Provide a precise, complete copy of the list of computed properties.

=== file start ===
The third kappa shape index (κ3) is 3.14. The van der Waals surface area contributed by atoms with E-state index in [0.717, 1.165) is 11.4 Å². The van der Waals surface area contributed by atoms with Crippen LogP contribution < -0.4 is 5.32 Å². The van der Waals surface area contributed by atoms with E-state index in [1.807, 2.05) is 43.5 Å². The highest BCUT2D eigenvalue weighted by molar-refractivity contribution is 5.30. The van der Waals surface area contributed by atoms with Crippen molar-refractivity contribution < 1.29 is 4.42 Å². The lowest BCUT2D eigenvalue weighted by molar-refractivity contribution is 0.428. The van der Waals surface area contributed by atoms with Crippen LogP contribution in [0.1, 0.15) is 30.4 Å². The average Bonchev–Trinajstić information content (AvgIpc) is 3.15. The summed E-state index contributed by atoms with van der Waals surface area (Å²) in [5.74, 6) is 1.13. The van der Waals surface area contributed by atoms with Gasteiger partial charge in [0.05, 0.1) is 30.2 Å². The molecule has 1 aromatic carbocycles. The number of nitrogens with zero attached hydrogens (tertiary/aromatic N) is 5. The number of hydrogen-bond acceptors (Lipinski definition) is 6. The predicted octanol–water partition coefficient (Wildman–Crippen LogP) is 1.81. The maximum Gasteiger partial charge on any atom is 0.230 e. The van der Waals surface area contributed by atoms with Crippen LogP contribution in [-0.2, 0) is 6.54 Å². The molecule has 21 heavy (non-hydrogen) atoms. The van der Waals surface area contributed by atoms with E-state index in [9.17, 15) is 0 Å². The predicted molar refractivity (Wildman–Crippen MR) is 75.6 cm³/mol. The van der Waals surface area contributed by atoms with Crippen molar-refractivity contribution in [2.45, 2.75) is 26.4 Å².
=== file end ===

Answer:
The third kappa shape index (κ3) is 3.14. The van der Waals surface area contributed by atoms with E-state index in [0.717, 1.165) is 11.4 Å². The van der Waals surface area contributed by atoms with Crippen LogP contribution < -0.4 is 5.32 Å². The van der Waals surface area contributed by atoms with E-state index in [1.807, 2.05) is 43.5 Å². The highest BCUT2D eigenvalue weighted by molar-refractivity contribution is 5.30. The van der Waals surface area contributed by atoms with Crippen molar-refractivity contribution < 1.29 is 4.42 Å². The lowest BCUT2D eigenvalue weighted by molar-refractivity contribution is 0.428. The van der Waals surface area contributed by atoms with Crippen LogP contribution in [0.1, 0.15) is 30.4 Å². The average Bonchev–Trinajstić information content (AvgIpc) is 3.15. The summed E-state index contributed by atoms with van der Waals surface area (Å²) in [5.74, 6) is 1.13. The van der Waals surface area contributed by atoms with Gasteiger partial charge in [0.05, 0.1) is 30.2 Å². The molecule has 1 aromatic carbocycles. The number of nitrogens with zero attached hydrogens (tertiary/aromatic N) is 5. The number of hydrogen-bond acceptors (Lipinski definition) is 6. The predicted octanol–water partition coefficient (Wildman–Crippen LogP) is 1.81. The maximum Gasteiger partial charge on any atom is 0.230 e. The van der Waals surface area contributed by atoms with Crippen LogP contribution in [-0.2, 0) is 6.54 Å². The molecule has 21 heavy (non-hydrogen) atoms. The van der Waals surface area contributed by atoms with E-state index in [9.17, 15) is 0 Å². The predicted molar refractivity (Wildman–Crippen MR) is 75.6 cm³/mol. The van der Waals surface area contributed by atoms with Crippen molar-refractivity contribution in [2.45, 2.75) is 26.4 Å².